1. There was no regulatory ceiling on the loan to value (LTV) ratio. This meant that the banks earlier could have financed 100% of the value of the house, but the banks used to lend only up to 85% to 90% of the house value. However, in this monetary policy review, the RBI has decided that the banks can lend only up to 80% of the house value. This step will force the borrower to arrange for the margin money of 20% on his own. The RBI has taken this step to prevent excessive leveraging by borrowers.

  2.  At present, for the housing loans with -
    • LTV up to 75% and for loans up to Rs. 30 lakhs, the risk weight is 50%
    • Loans over 30 lakhs with LTV up to 75%,the risk weight is 75%
    • LTV ratio more than 75 %, the risk weight of all housing loans, irrespective of the amount of loan, is 100%.
    In this policy review, the RBI has decided that the risk weight will be 125% for all housing loans over Rs. 75 lacs irrespective of LTV.

  3.  With the view that certain banks are offering teaser rate housing loans wherein, the loans are offered at lower interest rates in the first few years after which the loan rates become higher, RBI has proposed to “increase the standard asset provisioning by commercial banks for all such loans to 2%”

Except for the first step, all the other two steps taken by RBI on housing loans may not have direct impact on the borrower.  The other two steps are taken with the view to discourage banks to lend housing loans over Rs. 75 lakhs. Also, this move would ensure higher provisioning in the bank books for teaser rate home loans to take care of default by the borrowers when the interest rates increase after the first few years. The banks would have to decide whether to pass the burden on the borrowers but, considering the increased margin requirements, the banks may not pass on the extra burden to the borrowers.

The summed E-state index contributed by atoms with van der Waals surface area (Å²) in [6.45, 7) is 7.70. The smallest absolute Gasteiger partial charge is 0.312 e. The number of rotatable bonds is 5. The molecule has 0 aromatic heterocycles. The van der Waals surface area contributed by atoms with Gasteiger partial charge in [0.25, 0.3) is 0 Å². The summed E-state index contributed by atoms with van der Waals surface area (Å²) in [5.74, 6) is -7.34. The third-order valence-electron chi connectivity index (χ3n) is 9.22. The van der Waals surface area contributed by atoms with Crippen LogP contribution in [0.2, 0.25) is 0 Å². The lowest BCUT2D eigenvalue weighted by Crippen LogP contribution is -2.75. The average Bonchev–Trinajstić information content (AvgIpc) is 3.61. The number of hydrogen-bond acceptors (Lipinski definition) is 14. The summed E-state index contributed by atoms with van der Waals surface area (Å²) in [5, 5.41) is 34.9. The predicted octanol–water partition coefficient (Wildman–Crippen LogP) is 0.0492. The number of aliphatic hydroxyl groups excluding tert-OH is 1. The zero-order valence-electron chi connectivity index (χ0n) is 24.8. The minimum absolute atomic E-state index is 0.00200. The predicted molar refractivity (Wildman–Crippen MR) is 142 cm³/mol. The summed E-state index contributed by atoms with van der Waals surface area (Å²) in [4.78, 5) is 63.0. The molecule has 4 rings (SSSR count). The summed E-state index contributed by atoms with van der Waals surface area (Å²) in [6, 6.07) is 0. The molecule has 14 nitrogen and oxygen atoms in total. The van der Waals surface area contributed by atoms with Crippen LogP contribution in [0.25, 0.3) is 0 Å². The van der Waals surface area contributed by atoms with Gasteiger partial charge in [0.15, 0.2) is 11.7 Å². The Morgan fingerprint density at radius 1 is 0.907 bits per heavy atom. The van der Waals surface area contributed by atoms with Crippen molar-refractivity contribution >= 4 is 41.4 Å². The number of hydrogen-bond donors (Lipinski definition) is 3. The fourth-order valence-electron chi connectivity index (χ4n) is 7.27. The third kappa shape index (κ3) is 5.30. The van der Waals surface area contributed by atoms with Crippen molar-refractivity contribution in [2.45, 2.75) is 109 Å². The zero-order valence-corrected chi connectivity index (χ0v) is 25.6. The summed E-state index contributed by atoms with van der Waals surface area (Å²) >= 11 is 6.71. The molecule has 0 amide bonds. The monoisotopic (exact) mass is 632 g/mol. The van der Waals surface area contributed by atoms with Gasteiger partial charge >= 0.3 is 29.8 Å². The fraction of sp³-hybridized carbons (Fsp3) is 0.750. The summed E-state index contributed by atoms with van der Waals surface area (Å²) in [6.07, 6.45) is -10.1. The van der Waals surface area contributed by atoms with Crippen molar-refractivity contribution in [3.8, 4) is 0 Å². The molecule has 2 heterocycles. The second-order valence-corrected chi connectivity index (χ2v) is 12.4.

Cause and Effect

Interest rate sensitive sectors like Automobiles, Real Estate and higher risk lending sectors like Aviation, Infrastructure and Capital Goods might face the heat as banks have already started to increase both lending and deposit rates.

On the other hand, the depositors will get higher interest rates on their fixed deposits.

Real estate sector would also get affected as the buyers decide to postpone their home purchases if they are not able to arrange for the 20% margin money.

With this rate hike, the interest rate differential between the developed economies and India has increased by 25 bps, which may lead to higher inflows by Foreign Institutional Investors (FIIs) into the debt sector. With higher FII inflows, export dependent sectors like Textiles and IT may also get negatively affected as the Rupee may witness appreciation in the short to medium-term due to the rate hikes.

Fundsupermart House View

The rate hikes were in line with the market expectations. Although RBI expects the economy to grow by 8.5% in the current fiscal year, the major domestic cause of worry is inflation and in particular, the structural nature of food inflation.

The next mid-quarter policy view is to be held on 16 December 2010. We are of the view that RBI may not go for a rate hike in the December meet. However, RBI may decide to continue the monetary tightening in the third quarter of FY2011 based on the level of inflation in December 2010 and the subsequent impact of the earlier rate hikes on inflation.

Fundsupermart Fund Picks

Investors with 6 to 12 months time horizon can continue to invest in short-term funds because the  liquidity situation is expected to remain tight in the short term.

Investors having a 12 months to 18 months time horizon can invest in FMPs and long-term Gilt funds as it is a good time to lock-in yield at the current high levels.